The recent fight over the Fiduciary Rule has me thinking back to the last major change from the Department of Labor, the Overtime Rule. If you remember, the DOL issued a new rule for overtime last year under direction from President Obama. It raised the salary and compensation levels for executive, administrative, and professional workers’ exemptions and would have made millions of workers eligible for overtime that were not previously.
However, the rule was halted by a court in Texas days before it was set to go into effect. Unfortunately, many businesses had already made significant changes by the time the rule was frozen. Many negotiated millions of dollars in raises, meanwhile the underlying rule evaporated and left them with a lose-lose scenario.
Now, the Department of Labor is defending its Fiduciary Rule in a similar fashion. The Fiduciary Rule expanded the scope of the concept of a fiduciary, or an individual who has a legal duty to you to act in the best interests of their client. That sounds good in theory, but the expansion now encapsulates any professional providing even a recommendation and could include individuals that are not compensated for their advice. These individuals were previously held to a stringent but lower standard.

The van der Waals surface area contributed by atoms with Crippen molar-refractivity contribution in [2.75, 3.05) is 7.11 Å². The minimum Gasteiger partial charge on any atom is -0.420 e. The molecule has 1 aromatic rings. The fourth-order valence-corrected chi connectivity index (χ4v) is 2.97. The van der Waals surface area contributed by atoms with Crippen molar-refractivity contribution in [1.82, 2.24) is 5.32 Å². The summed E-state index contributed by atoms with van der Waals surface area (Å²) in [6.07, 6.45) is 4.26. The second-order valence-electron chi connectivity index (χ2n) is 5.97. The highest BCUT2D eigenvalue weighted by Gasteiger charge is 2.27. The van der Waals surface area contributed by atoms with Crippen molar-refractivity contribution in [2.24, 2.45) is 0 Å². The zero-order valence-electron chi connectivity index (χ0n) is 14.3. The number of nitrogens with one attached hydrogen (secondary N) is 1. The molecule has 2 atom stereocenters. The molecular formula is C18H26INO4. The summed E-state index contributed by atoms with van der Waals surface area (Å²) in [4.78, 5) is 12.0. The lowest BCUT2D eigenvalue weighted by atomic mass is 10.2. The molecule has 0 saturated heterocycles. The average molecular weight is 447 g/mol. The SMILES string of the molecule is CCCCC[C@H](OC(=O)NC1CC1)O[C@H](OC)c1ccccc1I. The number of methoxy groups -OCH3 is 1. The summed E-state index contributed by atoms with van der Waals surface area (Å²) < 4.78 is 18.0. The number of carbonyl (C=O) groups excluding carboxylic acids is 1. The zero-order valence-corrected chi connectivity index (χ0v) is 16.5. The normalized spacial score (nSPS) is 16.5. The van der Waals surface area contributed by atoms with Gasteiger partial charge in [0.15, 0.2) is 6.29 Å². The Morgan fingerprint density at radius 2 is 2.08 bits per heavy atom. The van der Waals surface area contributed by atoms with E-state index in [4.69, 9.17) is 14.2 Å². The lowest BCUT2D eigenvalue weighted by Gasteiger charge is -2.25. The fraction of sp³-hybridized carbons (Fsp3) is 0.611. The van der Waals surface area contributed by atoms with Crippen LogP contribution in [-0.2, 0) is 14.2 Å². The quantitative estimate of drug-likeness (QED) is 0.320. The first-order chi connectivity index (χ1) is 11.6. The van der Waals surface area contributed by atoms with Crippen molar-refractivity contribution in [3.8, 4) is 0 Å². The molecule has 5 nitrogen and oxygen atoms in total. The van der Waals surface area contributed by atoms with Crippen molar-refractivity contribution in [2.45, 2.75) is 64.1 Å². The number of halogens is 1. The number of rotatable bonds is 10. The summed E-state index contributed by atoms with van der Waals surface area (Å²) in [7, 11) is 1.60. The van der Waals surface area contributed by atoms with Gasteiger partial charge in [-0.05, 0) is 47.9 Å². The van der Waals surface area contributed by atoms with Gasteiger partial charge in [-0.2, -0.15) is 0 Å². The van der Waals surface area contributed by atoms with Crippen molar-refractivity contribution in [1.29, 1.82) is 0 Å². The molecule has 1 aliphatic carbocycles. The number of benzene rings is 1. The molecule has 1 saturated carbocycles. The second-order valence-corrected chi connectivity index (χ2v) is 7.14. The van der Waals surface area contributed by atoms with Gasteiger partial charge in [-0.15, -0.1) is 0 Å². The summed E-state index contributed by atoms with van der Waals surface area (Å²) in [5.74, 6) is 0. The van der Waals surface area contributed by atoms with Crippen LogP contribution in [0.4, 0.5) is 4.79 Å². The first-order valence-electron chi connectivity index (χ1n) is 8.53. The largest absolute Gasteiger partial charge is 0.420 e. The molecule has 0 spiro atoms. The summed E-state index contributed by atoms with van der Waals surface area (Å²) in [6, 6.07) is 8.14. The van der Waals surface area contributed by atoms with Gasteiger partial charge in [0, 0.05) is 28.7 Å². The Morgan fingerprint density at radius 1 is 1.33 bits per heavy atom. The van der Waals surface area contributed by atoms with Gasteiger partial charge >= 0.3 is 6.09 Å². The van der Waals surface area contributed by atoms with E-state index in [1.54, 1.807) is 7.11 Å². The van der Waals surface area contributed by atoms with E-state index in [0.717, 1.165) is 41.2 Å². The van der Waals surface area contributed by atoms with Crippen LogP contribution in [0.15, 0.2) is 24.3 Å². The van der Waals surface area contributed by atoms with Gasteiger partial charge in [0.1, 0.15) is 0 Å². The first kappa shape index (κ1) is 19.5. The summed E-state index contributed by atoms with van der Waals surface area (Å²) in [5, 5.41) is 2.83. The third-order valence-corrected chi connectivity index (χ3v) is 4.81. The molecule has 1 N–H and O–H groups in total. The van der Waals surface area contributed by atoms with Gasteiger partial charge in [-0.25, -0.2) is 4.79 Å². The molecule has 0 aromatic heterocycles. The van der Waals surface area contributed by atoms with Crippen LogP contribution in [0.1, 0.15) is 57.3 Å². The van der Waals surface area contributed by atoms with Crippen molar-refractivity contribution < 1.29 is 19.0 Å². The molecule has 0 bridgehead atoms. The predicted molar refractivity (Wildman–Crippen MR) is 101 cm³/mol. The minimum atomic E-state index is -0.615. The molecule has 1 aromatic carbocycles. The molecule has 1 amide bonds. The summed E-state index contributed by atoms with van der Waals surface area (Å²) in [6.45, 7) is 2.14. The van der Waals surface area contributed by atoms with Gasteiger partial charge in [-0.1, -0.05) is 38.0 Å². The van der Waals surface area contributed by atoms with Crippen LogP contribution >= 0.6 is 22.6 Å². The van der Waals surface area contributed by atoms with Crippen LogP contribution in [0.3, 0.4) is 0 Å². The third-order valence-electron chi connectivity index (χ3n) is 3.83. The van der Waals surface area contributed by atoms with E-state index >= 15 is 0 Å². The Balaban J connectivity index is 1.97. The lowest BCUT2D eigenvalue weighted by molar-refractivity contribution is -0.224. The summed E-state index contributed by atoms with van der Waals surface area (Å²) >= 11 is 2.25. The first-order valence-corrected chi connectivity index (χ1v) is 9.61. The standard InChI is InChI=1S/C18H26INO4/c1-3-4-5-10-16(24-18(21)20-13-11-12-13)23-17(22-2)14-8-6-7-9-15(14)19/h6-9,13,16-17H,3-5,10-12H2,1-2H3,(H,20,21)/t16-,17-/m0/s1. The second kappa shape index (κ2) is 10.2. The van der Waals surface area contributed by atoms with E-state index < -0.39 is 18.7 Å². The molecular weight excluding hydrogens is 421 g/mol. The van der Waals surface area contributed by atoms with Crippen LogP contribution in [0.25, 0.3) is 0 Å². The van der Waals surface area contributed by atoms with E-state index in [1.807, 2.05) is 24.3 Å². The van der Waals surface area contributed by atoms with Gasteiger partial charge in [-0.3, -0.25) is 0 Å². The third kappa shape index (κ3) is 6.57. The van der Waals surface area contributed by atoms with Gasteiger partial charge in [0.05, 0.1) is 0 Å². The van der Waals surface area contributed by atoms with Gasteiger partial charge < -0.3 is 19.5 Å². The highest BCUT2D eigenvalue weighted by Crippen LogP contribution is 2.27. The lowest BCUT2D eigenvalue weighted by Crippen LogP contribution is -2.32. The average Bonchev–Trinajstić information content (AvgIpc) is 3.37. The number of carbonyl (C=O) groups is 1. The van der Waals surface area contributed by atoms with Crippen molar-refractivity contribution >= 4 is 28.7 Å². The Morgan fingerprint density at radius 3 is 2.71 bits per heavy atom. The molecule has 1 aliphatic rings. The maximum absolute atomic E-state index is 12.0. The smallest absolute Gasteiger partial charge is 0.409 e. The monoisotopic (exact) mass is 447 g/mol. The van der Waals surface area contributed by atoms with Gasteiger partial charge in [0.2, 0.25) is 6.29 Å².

Nevertheless, the rule was set to be enacted on April 10, 2017, when a last minute delay was filed in the Federal Register with a new implementation date of June 9, 2017. There is widespread belief that the rule could be modified before then.
However, to change a Final Rule the Department of Labor would need to follow administrative law requirements with notice and comment, and it’s unclear whether they could pass all the administrative hoops before June 9.
So, employers that wrote up new job descriptions and renegotiated job duties are once again waiting, while the feds decide what they’d like to do, and herein lays the rub. While greater regulatory burden is certainly not desirable, the current climate of instability is not ideal either and this back and forth is leaving many businesses holding the bag.
The Department of Labor’s Overtime Rule actually went into effect in practice for huge swaths of the economy because very few companies were willing to revoke raises they were forced to offer to employees. Now they’re waiting to see if the feds will enforce this new Fiduciary Rule as well, even if it’s effectively moot in the end.
Finally, HB198 passed through committee in Springfield and is now headed to the floor of the House. With House Amendment 1, it introduces a minimum wage that would increase statewide to a maximum of $15/hour by calendar year 2022. It does not look like the bill has the necessary votes to overcome a likely veto, but we will continue to monitor its trajectory closely.